Opera: Handel’s Messiah

Opera: Handel’s Messiah

29th November 2015 @ 13:30
Norwegian Church
1 Albion St
London SE16
Adults: £12, Children under 10: FREE
01892 871 377 / 0778 236 1998




In the Merry Opera Company’s acclaimed dramatic staging of Handel’s Messiah, twelve strangers seek spiritual comfort in their struggle to understand their troubled lives. Through the words and music of this most beloved oratorio they inspire each other to look to the future with hope.



Director’s note about Handel’s Messiah


Not being a huge fan of staged productions of Messiah myself is, paradoxically, a good starting point from which to shoulder the responsibility of staging this major hinge of Western culture. My intention throughout our rehearsals has been to do the minimum necessary to shed the most light on the piece and make audiences hear it afresh, even those who have known the piece all their lives. I have approached the oratorio as a meditation on faith, what it means to believe, what it means to have that figure of the Messiah in your heart; therefore we also need to deal with the converse of that – what it is like not to have that conviction and to know and feel that absence. I’d like to think I am also paying homage to the performance history of the piece. There is no lighting other than the church lights, no set other than the church architecture, some props but not many. There is no “period feel” – it’s all happening right here, right now, in this church, as it always has. Six weeks before rehearsaIs began, I sent each cast member a short biography/backstory of the character they would play in the piece, a thumbnail sketch of the narrative of their life, what has brought them to a spiritual place both figuratively and literally, where they need help and comfort. Through Handel’s Messiah, they find the solutions or at least the strength to cope with their worries; a crucial part of this is that they are not alone. The world in which they live, the sea in which they swim, the way they get to know each other will be the music and words of Messiah. There is no need for these personal narratives to impede the central story of Birth, Death and Resurrection. That is the only story I want to tell this evening. The personal character narratives, which will not be explicitly told, provide the singers with a need to discover the piece and find motivations to sing from particular viewpoints that will provide rich and unexpected vocal colours. As the characters progress through the piece, the audience will see them transform and blossom. For centuries, Handel’s Messiah has brought strangers together and, through the singing of this unparalleled masterpiece, they have become as one.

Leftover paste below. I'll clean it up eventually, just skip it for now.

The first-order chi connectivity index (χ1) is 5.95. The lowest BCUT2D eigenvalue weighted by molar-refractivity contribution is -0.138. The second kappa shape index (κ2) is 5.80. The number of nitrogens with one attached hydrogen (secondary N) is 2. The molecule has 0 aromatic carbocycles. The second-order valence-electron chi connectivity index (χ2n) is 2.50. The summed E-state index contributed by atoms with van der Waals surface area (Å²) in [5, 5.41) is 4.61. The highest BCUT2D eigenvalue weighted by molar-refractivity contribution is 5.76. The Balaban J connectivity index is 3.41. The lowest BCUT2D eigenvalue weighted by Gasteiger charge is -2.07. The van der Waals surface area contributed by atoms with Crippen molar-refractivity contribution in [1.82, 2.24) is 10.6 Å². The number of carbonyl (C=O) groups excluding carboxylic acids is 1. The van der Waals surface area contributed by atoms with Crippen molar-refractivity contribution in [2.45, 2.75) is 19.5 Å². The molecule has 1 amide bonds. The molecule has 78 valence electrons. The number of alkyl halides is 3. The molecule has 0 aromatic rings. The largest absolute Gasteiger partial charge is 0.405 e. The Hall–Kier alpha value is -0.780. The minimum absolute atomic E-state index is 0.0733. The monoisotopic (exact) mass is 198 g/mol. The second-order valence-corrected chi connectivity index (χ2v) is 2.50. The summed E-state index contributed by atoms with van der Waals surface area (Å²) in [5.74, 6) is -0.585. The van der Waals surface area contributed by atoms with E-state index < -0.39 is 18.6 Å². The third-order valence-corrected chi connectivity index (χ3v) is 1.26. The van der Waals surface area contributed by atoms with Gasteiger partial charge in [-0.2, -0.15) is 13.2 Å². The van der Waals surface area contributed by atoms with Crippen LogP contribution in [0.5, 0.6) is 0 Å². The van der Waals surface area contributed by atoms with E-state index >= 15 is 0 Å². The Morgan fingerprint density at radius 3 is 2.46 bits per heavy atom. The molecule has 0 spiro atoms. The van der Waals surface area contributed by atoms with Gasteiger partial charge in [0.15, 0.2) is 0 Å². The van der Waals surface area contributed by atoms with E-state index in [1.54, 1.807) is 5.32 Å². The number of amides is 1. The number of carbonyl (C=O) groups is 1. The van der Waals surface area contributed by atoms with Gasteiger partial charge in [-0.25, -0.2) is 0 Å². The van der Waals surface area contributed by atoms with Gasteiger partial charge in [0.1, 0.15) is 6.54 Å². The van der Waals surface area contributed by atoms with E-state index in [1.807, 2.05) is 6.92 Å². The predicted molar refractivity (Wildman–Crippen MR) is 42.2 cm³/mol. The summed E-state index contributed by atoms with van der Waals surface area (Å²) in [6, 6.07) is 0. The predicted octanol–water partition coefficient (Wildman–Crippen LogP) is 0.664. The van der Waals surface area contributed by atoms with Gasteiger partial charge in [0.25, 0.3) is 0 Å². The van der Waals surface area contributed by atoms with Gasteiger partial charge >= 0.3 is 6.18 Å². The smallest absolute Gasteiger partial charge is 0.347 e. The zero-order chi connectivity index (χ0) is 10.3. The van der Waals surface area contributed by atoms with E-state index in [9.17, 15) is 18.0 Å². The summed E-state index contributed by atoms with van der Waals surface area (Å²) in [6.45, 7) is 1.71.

John Ramster


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